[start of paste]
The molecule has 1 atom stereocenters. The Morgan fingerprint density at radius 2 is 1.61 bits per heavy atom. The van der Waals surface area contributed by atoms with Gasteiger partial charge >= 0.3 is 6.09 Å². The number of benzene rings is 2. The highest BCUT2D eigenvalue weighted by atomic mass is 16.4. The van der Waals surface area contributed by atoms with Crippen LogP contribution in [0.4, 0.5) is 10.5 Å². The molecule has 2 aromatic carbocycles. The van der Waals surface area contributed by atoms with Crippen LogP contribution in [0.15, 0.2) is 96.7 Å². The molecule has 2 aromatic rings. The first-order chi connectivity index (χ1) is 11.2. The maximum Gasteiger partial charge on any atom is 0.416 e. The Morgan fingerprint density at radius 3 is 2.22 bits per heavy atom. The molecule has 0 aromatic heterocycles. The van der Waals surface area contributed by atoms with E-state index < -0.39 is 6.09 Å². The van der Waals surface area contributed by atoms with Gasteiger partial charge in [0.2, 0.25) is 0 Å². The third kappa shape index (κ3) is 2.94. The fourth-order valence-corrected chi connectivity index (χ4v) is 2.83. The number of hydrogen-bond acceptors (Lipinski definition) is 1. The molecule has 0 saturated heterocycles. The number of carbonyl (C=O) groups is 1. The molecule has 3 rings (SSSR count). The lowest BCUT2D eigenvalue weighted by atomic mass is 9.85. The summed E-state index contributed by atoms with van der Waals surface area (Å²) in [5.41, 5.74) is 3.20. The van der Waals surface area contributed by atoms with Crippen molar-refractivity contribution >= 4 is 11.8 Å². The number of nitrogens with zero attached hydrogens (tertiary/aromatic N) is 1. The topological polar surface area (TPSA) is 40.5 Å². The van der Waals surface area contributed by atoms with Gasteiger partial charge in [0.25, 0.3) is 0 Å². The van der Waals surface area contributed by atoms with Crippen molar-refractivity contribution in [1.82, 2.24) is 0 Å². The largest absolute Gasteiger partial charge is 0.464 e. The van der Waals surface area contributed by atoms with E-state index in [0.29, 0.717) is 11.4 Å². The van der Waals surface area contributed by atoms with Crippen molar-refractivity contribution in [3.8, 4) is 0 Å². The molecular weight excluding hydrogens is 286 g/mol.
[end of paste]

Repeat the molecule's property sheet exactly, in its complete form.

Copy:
The molecule has 1 atom stereocenters. The Morgan fingerprint density at radius 2 is 1.61 bits per heavy atom. The van der Waals surface area contributed by atoms with Gasteiger partial charge >= 0.3 is 6.09 Å². The number of benzene rings is 2. The highest BCUT2D eigenvalue weighted by atomic mass is 16.4. The van der Waals surface area contributed by atoms with Crippen LogP contribution in [0.4, 0.5) is 10.5 Å². The molecule has 2 aromatic carbocycles. The van der Waals surface area contributed by atoms with Crippen LogP contribution in [0.15, 0.2) is 96.7 Å². The molecule has 2 aromatic rings. The first-order chi connectivity index (χ1) is 11.2. The maximum Gasteiger partial charge on any atom is 0.416 e. The Morgan fingerprint density at radius 3 is 2.22 bits per heavy atom. The molecule has 0 aromatic heterocycles. The van der Waals surface area contributed by atoms with E-state index < -0.39 is 6.09 Å². The van der Waals surface area contributed by atoms with Gasteiger partial charge in [0.2, 0.25) is 0 Å². The third kappa shape index (κ3) is 2.94. The fourth-order valence-corrected chi connectivity index (χ4v) is 2.83. The number of hydrogen-bond acceptors (Lipinski definition) is 1. The molecule has 0 saturated heterocycles. The number of carbonyl (C=O) groups is 1. The molecule has 3 rings (SSSR count). The lowest BCUT2D eigenvalue weighted by atomic mass is 9.85. The summed E-state index contributed by atoms with van der Waals surface area (Å²) in [5.41, 5.74) is 3.20. The van der Waals surface area contributed by atoms with Crippen molar-refractivity contribution >= 4 is 11.8 Å². The number of nitrogens with zero attached hydrogens (tertiary/aromatic N) is 1. The topological polar surface area (TPSA) is 40.5 Å². The van der Waals surface area contributed by atoms with Gasteiger partial charge in [0.25, 0.3) is 0 Å². The van der Waals surface area contributed by atoms with Crippen molar-refractivity contribution in [1.82, 2.24) is 0 Å². The largest absolute Gasteiger partial charge is 0.464 e. The van der Waals surface area contributed by atoms with E-state index in [0.29, 0.717) is 11.4 Å². The van der Waals surface area contributed by atoms with Crippen molar-refractivity contribution in [3.8, 4) is 0 Å². The molecular weight excluding hydrogens is 286 g/mol.